Now that the urgent daily business of the school term is over, I have time for some richer brain food. I have been reading Hegel's The Philosophy of Right, especially the section on the family. Hegel's core concern is that we become free by making our will actual in the world. Yet marital love, he says, is "the most immense contradiction; the understanding cannot resolve it" (§ 158) because we individually choose to give up our individuality. We use our individual free will to sacrifice our individual free will, to become one with another person. Yet this is not a foolish loss, but the path to our true freedom. And the fulfillment of our choice for two to become one is realized in our children. This is a real poser for Hegel, a mystery for his philosophy. He does not shrink from it, but rather makes family life, and the civil society made of families and dissolved families, the foundations of ethical life.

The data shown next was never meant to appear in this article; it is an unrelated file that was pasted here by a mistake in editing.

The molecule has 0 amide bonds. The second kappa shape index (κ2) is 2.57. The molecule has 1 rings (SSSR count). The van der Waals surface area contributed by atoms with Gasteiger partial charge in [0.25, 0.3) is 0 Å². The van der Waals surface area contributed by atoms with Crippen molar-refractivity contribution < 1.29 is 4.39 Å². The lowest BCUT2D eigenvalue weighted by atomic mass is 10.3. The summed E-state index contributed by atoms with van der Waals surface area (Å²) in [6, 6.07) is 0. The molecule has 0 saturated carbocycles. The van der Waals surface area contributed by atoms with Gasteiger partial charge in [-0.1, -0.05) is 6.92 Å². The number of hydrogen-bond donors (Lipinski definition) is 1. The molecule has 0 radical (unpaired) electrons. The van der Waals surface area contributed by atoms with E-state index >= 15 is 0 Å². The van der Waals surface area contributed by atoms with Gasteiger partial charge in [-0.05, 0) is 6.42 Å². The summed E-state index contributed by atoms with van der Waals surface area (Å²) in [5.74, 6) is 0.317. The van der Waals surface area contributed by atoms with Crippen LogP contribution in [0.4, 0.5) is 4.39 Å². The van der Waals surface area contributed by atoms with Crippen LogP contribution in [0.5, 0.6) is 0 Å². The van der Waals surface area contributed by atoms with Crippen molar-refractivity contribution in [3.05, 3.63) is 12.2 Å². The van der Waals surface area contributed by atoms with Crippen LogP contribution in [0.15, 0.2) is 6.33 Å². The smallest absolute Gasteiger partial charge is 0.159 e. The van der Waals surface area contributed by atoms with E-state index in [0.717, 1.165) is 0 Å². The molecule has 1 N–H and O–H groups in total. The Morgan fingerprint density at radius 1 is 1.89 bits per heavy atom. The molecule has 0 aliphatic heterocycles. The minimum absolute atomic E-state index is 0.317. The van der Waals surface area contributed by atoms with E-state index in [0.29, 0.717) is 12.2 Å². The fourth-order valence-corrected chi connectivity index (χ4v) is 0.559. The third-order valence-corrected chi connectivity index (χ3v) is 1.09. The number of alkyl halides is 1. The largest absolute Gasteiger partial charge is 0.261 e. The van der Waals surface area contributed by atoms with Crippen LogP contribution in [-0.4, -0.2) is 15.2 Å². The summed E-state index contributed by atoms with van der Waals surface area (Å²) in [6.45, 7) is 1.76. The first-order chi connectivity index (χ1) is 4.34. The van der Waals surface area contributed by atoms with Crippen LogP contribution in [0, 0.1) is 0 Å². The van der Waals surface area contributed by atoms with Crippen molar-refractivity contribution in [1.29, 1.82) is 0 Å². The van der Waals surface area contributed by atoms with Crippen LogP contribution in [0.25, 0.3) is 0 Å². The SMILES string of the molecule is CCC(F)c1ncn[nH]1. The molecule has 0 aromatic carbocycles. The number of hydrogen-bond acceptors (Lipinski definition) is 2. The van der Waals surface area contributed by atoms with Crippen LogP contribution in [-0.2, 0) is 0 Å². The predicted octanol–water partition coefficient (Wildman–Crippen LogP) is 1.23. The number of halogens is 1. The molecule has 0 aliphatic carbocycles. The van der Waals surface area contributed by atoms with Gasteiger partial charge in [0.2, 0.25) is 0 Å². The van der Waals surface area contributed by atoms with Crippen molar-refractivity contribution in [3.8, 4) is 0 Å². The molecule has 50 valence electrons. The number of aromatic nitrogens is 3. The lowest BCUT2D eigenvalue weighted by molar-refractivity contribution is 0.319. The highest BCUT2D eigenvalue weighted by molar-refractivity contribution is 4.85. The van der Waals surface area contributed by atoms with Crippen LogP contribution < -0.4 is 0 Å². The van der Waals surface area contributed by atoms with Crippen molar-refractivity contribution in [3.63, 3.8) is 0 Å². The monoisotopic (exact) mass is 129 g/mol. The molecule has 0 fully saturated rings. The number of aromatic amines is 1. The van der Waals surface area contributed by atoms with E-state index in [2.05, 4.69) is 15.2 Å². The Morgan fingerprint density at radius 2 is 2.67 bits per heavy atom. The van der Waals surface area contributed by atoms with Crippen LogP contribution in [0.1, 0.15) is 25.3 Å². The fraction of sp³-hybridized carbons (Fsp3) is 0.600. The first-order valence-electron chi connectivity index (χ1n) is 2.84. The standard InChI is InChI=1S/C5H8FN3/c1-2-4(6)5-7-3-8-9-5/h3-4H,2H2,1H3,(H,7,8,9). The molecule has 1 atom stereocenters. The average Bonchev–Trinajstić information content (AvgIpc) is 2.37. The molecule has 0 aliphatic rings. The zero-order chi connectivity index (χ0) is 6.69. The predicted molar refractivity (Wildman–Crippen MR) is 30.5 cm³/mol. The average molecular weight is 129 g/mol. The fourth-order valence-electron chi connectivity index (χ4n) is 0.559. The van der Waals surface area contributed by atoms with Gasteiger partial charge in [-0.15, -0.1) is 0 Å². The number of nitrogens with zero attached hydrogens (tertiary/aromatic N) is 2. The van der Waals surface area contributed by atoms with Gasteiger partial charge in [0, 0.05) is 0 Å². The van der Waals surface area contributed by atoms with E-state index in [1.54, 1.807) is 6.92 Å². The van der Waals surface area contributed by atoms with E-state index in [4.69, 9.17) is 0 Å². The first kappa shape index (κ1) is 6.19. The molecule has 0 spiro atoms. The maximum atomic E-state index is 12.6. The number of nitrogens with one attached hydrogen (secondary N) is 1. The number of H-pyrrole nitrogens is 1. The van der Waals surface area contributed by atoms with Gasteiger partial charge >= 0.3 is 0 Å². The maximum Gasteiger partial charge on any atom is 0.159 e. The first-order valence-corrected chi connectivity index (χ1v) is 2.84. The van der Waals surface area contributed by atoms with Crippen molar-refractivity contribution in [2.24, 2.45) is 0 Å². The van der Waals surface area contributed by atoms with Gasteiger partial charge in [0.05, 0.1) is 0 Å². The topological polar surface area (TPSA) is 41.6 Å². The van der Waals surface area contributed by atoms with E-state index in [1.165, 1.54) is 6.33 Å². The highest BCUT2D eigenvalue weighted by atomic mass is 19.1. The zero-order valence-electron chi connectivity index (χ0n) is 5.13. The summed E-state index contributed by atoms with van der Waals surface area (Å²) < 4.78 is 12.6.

Marriage is a mystery. It is, I think, the most fundamental of all human mysteries.